The Maine Department of Environmental Protection announced today that it has closed an investigation into salmon mortalities at a Cooke Aquaculture site after an inspection of the facility and data found no violations.
The investigation followed a die-off event that Cooke Aquaculture said was caused by “uncommonly low oxygen” at one of its salmon sites off Black Island, located near the town of Frenchboro, Maine, U.S.A. The mortalities occurred in August, and a “low percentage” of the overall harvest was killed, according to the company.
All told, 28,212 salmon died at the Black Island site, and 87,607 at the Black Island South site, according to the Maine DEP.
Following the announcement, the Maine DEP announced it would investigate the mortalities.
“DEP stated that they had started an ‘investigation’ even though DMR is the regulating authority for a fish health incident,” Cooke Aquaculture Vice President of Public Relations Joel Richardson told SeafoodSource.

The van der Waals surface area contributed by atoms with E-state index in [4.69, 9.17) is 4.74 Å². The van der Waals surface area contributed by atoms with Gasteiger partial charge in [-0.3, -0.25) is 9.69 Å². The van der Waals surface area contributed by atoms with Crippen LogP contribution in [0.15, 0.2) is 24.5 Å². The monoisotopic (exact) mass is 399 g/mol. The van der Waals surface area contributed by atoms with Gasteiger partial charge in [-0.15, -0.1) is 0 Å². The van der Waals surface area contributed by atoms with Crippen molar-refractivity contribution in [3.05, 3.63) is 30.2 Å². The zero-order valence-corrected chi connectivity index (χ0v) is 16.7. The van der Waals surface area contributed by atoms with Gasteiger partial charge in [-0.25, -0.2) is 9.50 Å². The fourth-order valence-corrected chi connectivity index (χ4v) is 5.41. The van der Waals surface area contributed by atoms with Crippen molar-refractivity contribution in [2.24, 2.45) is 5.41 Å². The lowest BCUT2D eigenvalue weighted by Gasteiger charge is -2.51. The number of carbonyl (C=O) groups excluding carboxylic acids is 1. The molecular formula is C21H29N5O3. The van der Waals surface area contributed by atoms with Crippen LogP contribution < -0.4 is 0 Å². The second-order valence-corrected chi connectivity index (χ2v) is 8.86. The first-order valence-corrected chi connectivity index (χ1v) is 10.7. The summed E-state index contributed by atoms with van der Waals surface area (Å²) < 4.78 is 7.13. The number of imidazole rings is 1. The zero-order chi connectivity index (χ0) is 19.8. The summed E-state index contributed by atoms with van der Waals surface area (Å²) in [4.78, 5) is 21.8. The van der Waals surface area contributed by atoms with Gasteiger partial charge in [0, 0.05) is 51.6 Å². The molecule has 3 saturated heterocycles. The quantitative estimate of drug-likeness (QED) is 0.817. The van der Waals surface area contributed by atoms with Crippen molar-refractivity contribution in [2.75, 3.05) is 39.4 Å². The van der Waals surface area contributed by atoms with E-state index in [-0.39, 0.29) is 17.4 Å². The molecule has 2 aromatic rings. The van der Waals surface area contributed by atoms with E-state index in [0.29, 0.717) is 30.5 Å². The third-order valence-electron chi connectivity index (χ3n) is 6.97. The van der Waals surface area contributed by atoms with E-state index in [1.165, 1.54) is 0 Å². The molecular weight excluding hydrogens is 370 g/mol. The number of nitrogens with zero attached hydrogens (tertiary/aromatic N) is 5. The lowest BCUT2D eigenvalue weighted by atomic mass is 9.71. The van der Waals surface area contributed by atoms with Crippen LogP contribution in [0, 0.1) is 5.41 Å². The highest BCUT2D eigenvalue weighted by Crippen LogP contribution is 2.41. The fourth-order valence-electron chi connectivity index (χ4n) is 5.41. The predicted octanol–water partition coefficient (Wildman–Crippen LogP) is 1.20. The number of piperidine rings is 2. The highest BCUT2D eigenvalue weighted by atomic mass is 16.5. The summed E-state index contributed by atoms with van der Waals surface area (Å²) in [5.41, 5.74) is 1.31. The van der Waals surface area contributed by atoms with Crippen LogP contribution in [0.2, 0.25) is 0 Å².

Maine DEP staff inspected the net pen sites and did not find any evidence of potential violations, it said in a press release. Pen densities were all “within permit limits,” and dissolved oxygen readings at the 30-meter mixing zone outside the net pens were also within legal limits, the agency said.
“The department acknowledges Cooke Aquaculture’s cooperation in this matter, and having found no infractions, has therefore closed the investigation into this matter,” the DEP said.
The DEP said Cooke “is not required to report mortalities to the Maine Department of Environmental Protection,” but did so anyway.
Cooke accepted the findings of the report, and said it will “take the department’s recommendations put forth under advisement.”
“Throughout this event, Cooke Aquaculture USA followed all responsible steps to safely remediate the unfortunate fish-loss incident as quickly as possible with protecting the environment as our priority,” the company said. “We cooperated fully with the DEP during its subsequent investigation, and we accept their reports that no corrective actions are to be taken.”
Photo courtesy of Cooke Aquaculture